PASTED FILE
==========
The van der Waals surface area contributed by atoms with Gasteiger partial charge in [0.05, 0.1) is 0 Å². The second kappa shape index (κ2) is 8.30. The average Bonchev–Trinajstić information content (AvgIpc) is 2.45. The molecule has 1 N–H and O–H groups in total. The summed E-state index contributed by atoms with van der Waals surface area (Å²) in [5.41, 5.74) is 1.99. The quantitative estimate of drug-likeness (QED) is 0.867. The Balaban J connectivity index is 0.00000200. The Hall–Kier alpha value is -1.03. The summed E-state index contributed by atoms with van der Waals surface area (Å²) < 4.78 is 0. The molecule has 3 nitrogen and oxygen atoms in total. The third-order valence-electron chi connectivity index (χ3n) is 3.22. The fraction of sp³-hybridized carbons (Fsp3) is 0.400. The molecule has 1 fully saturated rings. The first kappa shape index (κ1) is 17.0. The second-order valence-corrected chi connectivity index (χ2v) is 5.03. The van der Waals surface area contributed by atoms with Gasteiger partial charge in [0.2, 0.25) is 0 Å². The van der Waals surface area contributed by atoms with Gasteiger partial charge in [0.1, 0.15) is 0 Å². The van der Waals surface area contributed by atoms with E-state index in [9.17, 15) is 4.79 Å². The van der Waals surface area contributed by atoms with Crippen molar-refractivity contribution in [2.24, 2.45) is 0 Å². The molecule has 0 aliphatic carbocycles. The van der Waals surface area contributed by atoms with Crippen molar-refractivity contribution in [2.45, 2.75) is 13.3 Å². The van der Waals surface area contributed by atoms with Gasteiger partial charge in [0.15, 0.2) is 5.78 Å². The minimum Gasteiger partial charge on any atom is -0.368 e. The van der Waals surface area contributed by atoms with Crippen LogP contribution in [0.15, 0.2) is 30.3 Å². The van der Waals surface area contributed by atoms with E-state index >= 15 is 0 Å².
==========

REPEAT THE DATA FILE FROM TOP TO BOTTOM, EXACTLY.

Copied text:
The van der Waals surface area contributed by atoms with Gasteiger partial charge in [0.05, 0.1) is 0 Å². The second kappa shape index (κ2) is 8.30. The average Bonchev–Trinajstić information content (AvgIpc) is 2.45. The molecule has 1 N–H and O–H groups in total. The summed E-state index contributed by atoms with van der Waals surface area (Å²) in [5.41, 5.74) is 1.99. The quantitative estimate of drug-likeness (QED) is 0.867. The Balaban J connectivity index is 0.00000200. The Hall–Kier alpha value is -1.03. The summed E-state index contributed by atoms with van der Waals surface area (Å²) < 4.78 is 0. The molecule has 3 nitrogen and oxygen atoms in total. The third-order valence-electron chi connectivity index (χ3n) is 3.22. The fraction of sp³-hybridized carbons (Fsp3) is 0.400. The molecule has 1 fully saturated rings. The first kappa shape index (κ1) is 17.0. The second-order valence-corrected chi connectivity index (χ2v) is 5.03. The van der Waals surface area contributed by atoms with Gasteiger partial charge in [0.2, 0.25) is 0 Å². The van der Waals surface area contributed by atoms with Gasteiger partial charge in [0.1, 0.15) is 0 Å². The van der Waals surface area contributed by atoms with E-state index in [9.17, 15) is 4.79 Å². The van der Waals surface area contributed by atoms with Crippen molar-refractivity contribution in [2.24, 2.45) is 0 Å². The molecule has 0 aliphatic carbocycles. The van der Waals surface area contributed by atoms with Crippen molar-refractivity contribution in [2.45, 2.75) is 13.3 Å². The van der Waals surface area contributed by atoms with Gasteiger partial charge in [0.15, 0.2) is 5.78 Å². The minimum Gasteiger partial charge on any atom is -0.368 e. The van der Waals surface area contributed by atoms with Crippen LogP contribution in [0.15, 0.2) is 30.3 Å². The van der Waals surface area contributed by atoms with E-state index >= 15 is 0 Å².